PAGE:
Top tips for surviving the silly season

by Sharon Perrella – Lactation Consultant and Michelle Way – Child Health Nurse

The festive season presents a whole new set of challenges for many families – juggling ALL of the social and family events, breastfeeding a distractible baby in front of 2000 relatives, dealing with unhelpful advice, shopping for Christmas gifts (when it’s already a struggle to get the basic grocery shopping done), how to stop Grandma from trying to feed the baby ice-cream, and more.

It’s worth investing in some forward planning with your partner to help things go more smoothly.

Here are some tips from our lactation consultant Sharon Perrella and Child Health Nurse Michelle Way:

  • You may still be getting used to breastfeeding or might feel uncomfortable breastfeeding baby in front of other people. If so, consider calling the host before the event to explain that your baby feeds more easily in a quiet room and ask if you could please have access to a bedroom to feed your baby.
  • It’s worth practising breastfeeding in the passenger seat of your car – it’s surprisingly comfortable and discreet (tinted windows!) so is a great backup for picnics and noisy public venues.
  • If you are having breastfeeding difficulties with a very young baby and the thought of breastfeeding away from home is stressful, it’s perfectly fine to pump some milk ahead of time and feed that to your baby. Aim to time the outing so that you breastfeed or pump just before you leave home, and plan to be back within 3-4 hours to feed or pump again (or take your pump) so your breasts don’t get overfull.
  • It can feel like everyone has an opinion on breastfeeding, and comments such as “Are you still breastfeeding” or “When are you going to stop?” can be frustrating, especially when you have worked so hard for breastfeeding to work in those early weeks. You and your partner may like to be prepared with some informative or humorous responses, check out:
  • Sometimes social events just go on too long, or feel overwhelming so plan ahead for a smooth escape as needed. If you already know that you manage best with shorter visits to parties or meals, talk with your partner and decide on the time that you will all leave the event. If your host is understanding, it can work to let them know ahead of the event that you plan to leave at that time, so they expect it and support you in your decision.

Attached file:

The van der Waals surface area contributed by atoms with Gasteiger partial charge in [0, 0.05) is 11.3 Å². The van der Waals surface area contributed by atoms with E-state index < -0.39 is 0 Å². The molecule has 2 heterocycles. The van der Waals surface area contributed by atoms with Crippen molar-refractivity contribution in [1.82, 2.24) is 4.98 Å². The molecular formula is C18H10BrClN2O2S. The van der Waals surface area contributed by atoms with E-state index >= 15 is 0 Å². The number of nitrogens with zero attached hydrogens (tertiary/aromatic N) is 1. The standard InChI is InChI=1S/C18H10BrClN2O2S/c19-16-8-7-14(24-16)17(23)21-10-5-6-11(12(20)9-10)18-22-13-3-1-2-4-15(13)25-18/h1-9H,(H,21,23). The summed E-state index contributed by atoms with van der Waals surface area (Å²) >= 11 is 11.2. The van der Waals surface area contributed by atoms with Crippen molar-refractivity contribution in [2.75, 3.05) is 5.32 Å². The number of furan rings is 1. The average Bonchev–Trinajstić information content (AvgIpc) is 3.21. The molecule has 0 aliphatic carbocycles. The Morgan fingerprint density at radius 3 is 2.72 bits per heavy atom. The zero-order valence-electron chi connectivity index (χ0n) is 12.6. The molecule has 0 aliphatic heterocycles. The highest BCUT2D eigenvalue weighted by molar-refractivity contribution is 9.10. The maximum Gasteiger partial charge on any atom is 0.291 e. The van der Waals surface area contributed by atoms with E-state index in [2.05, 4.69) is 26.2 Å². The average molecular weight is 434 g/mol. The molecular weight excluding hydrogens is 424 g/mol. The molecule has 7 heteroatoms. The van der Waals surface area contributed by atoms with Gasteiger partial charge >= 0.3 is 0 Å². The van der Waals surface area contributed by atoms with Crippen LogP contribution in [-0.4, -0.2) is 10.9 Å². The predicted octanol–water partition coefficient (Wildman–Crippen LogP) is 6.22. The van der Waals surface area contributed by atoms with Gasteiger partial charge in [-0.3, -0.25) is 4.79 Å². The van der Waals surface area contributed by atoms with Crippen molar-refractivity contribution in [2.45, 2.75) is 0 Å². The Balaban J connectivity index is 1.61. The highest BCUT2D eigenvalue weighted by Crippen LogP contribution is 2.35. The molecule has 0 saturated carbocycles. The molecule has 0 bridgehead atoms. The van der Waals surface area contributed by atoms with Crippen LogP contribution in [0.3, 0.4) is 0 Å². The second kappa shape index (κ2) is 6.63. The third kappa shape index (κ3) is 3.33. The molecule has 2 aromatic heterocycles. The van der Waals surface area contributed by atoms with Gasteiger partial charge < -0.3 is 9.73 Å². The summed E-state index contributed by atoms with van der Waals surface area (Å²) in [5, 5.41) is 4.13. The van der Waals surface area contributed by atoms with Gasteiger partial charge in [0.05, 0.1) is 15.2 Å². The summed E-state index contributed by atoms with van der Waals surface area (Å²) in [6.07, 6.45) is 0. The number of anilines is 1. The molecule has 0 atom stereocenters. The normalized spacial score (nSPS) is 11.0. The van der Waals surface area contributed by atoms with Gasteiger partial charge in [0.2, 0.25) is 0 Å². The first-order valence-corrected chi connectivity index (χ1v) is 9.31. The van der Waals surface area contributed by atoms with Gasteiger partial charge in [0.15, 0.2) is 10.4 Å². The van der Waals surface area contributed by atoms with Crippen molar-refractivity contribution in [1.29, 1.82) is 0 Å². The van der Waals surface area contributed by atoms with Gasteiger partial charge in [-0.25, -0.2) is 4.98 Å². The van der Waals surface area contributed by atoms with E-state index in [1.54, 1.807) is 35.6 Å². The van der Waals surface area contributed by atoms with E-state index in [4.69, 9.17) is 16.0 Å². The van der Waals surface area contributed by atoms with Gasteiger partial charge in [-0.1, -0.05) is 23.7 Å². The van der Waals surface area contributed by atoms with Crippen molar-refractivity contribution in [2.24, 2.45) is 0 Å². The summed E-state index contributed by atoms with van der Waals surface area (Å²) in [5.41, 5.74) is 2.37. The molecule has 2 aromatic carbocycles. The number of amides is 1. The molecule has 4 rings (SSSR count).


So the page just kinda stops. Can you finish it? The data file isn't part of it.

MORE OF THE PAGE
• If you really don’t feel comfortable having your baby passed around amongst family members, a baby sling or carrier may be your new best friend! Many young babies will happily sleep when snuggled close to mum’s chest – and it limits the amount of handling by others. You can explain that baby is just settling off to sleep.
  • When it comes to buying gifts, as parents of babies and young children, give yourselves permission to take the easy route – allow online shopping to be your friend! There are so many café/movie/shopping vouchers that can be downloaded and printed. Tweens and teenagers absolutely appreciate cash or prepaid cards.
  • Don’t be camera shy! Too often mums are stuck behind the camera instead of having photos taken with their little loves. Your babies don’t care if your body doesn’t look as it did before you became a mother, but these early memories of “mummy and me” captured in photos will mean the world to them (and you) in years to come.
  • Communicate with your partner around expectations of the day, check in with one another regularly on the day and share the tasks involved with looking after baby too
  • Don’t plan to do too much – it’s ok to say no to invitations or say that you’re having a quieter Christmas this year. Or do as much as you like! Newborns in particular are very portable and will sleep anywhere. In the end, do what suits you and your baby. If you know your baby needs to sleep at a particular time, don’t be afraid to excuse yourself – your baby’s needs come first
  • Delegate tasks/food if you are hosting, ask people to bring something or help out in some way with preparation around the house (e.g. cleaning).
  • Nourish yourself – remember to eat and stay well hydrated, stay out of the heat and use air-conditioning and/or fans. Take quiet/down time when you need it if you are anticipating a long day with relatives
  • If you decide to have the odd drink, download the Feed Safe App to your smart phone. It contains answers to the most common questions about alcohol and breastfeeding, with information from Australia’s most trusted experts. Feed Safe App includes a timer so that if you decide to have an occasional drink, the app uses your height, weight and alcohol intake to accurately estimate when your breastmilk should be free of alcohol, and alert you when this time has been reached.
  • A portacot (with a newborn/ infant insert) or a pram with a bassinette attachment where your baby can lie flat is a great thing to have for safe sleeping on the go.
  • A little bit of organisation goes a long way- if you are heading out on Christmas Day, bagging up presents, and packing nappy bags the night before saves you rushing around on the day. Make a list of things (like a high chair for an older baby) you will need or start a pile of things near the front door that can be easily transferred to the car without much thought.

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